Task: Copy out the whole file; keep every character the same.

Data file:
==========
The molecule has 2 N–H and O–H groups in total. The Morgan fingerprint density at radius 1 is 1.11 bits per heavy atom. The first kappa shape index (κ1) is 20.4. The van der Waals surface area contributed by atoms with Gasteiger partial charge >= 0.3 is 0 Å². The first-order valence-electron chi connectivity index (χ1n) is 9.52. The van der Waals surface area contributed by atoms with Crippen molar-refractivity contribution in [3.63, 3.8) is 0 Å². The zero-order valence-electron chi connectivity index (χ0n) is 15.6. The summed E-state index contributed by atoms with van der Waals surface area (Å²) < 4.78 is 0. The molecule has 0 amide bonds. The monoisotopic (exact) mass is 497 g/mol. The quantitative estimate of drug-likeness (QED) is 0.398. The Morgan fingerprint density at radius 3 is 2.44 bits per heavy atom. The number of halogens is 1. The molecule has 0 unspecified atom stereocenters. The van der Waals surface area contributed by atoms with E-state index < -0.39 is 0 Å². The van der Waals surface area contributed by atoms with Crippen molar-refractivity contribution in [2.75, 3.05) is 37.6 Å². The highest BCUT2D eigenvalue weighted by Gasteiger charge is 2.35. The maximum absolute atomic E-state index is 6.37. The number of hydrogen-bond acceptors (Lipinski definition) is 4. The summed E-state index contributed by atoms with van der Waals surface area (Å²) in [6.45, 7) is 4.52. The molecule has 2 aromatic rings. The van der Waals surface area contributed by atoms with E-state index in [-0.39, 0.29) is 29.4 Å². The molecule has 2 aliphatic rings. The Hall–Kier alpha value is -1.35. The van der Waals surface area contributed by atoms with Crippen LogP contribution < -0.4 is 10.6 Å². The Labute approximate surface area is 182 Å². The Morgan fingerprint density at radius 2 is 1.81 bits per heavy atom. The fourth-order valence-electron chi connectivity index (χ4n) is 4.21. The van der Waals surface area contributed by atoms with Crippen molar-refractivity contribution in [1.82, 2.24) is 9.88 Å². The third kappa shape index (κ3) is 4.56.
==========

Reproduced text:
The molecule has 2 N–H and O–H groups in total. The Morgan fingerprint density at radius 1 is 1.11 bits per heavy atom. The first kappa shape index (κ1) is 20.4. The van der Waals surface area contributed by atoms with Gasteiger partial charge >= 0.3 is 0 Å². The first-order valence-electron chi connectivity index (χ1n) is 9.52. The van der Waals surface area contributed by atoms with Crippen molar-refractivity contribution in [3.63, 3.8) is 0 Å². The zero-order valence-electron chi connectivity index (χ0n) is 15.6. The summed E-state index contributed by atoms with van der Waals surface area (Å²) < 4.78 is 0. The molecule has 0 amide bonds. The monoisotopic (exact) mass is 497 g/mol. The quantitative estimate of drug-likeness (QED) is 0.398. The Morgan fingerprint density at radius 3 is 2.44 bits per heavy atom. The number of halogens is 1. The molecule has 0 unspecified atom stereocenters. The van der Waals surface area contributed by atoms with E-state index < -0.39 is 0 Å². The van der Waals surface area contributed by atoms with Crippen molar-refractivity contribution in [2.75, 3.05) is 37.6 Å². The highest BCUT2D eigenvalue weighted by Gasteiger charge is 2.35. The maximum absolute atomic E-state index is 6.37. The number of hydrogen-bond acceptors (Lipinski definition) is 4. The summed E-state index contributed by atoms with van der Waals surface area (Å²) in [6.45, 7) is 4.52. The molecule has 2 aromatic rings. The van der Waals surface area contributed by atoms with E-state index in [-0.39, 0.29) is 29.4 Å². The molecule has 2 aliphatic rings. The Hall–Kier alpha value is -1.35. The van der Waals surface area contributed by atoms with Crippen LogP contribution < -0.4 is 10.6 Å². The Labute approximate surface area is 182 Å². The Morgan fingerprint density at radius 2 is 1.81 bits per heavy atom. The fourth-order valence-electron chi connectivity index (χ4n) is 4.21. The van der Waals surface area contributed by atoms with Crippen molar-refractivity contribution in [1.82, 2.24) is 9.88 Å². The third kappa shape index (κ3) is 4.56.